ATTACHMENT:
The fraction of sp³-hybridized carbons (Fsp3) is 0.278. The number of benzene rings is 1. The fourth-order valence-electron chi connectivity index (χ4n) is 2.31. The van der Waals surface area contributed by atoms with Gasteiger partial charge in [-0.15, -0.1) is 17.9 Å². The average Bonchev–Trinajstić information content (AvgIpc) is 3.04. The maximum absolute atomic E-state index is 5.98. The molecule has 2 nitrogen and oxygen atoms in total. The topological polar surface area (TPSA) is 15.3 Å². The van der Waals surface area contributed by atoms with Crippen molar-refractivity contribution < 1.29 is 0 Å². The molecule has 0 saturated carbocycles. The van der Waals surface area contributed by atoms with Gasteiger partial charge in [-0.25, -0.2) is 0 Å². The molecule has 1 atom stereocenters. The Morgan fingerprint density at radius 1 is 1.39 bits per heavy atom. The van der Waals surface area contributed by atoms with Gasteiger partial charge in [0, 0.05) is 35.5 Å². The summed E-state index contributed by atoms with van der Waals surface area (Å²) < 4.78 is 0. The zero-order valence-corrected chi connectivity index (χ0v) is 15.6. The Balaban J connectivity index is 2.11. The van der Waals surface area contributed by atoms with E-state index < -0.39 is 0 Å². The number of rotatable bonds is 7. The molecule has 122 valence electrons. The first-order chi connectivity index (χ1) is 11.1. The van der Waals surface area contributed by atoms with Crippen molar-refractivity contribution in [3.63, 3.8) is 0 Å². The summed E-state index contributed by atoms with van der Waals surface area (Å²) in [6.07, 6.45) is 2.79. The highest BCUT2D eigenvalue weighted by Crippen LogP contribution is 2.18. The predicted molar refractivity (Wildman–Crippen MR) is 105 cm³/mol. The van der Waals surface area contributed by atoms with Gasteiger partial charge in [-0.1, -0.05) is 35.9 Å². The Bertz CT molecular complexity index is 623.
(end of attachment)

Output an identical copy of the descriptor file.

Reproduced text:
The fraction of sp³-hybridized carbons (Fsp3) is 0.278. The number of benzene rings is 1. The fourth-order valence-electron chi connectivity index (χ4n) is 2.31. The van der Waals surface area contributed by atoms with Gasteiger partial charge in [-0.15, -0.1) is 17.9 Å². The average Bonchev–Trinajstić information content (AvgIpc) is 3.04. The maximum absolute atomic E-state index is 5.98. The molecule has 2 nitrogen and oxygen atoms in total. The topological polar surface area (TPSA) is 15.3 Å². The van der Waals surface area contributed by atoms with Crippen molar-refractivity contribution < 1.29 is 0 Å². The molecule has 0 saturated carbocycles. The van der Waals surface area contributed by atoms with Gasteiger partial charge in [-0.25, -0.2) is 0 Å². The molecule has 1 atom stereocenters. The Morgan fingerprint density at radius 1 is 1.39 bits per heavy atom. The van der Waals surface area contributed by atoms with Gasteiger partial charge in [0, 0.05) is 35.5 Å². The summed E-state index contributed by atoms with van der Waals surface area (Å²) < 4.78 is 0. The zero-order valence-corrected chi connectivity index (χ0v) is 15.6. The Balaban J connectivity index is 2.11. The van der Waals surface area contributed by atoms with E-state index < -0.39 is 0 Å². The number of rotatable bonds is 7. The molecule has 122 valence electrons. The first-order chi connectivity index (χ1) is 11.1. The van der Waals surface area contributed by atoms with Crippen molar-refractivity contribution in [3.63, 3.8) is 0 Å². The summed E-state index contributed by atoms with van der Waals surface area (Å²) in [6.07, 6.45) is 2.79. The highest BCUT2D eigenvalue weighted by Crippen LogP contribution is 2.18. The predicted molar refractivity (Wildman–Crippen MR) is 105 cm³/mol. The van der Waals surface area contributed by atoms with Gasteiger partial charge in [-0.1, -0.05) is 35.9 Å². The Bertz CT molecular complexity index is 623.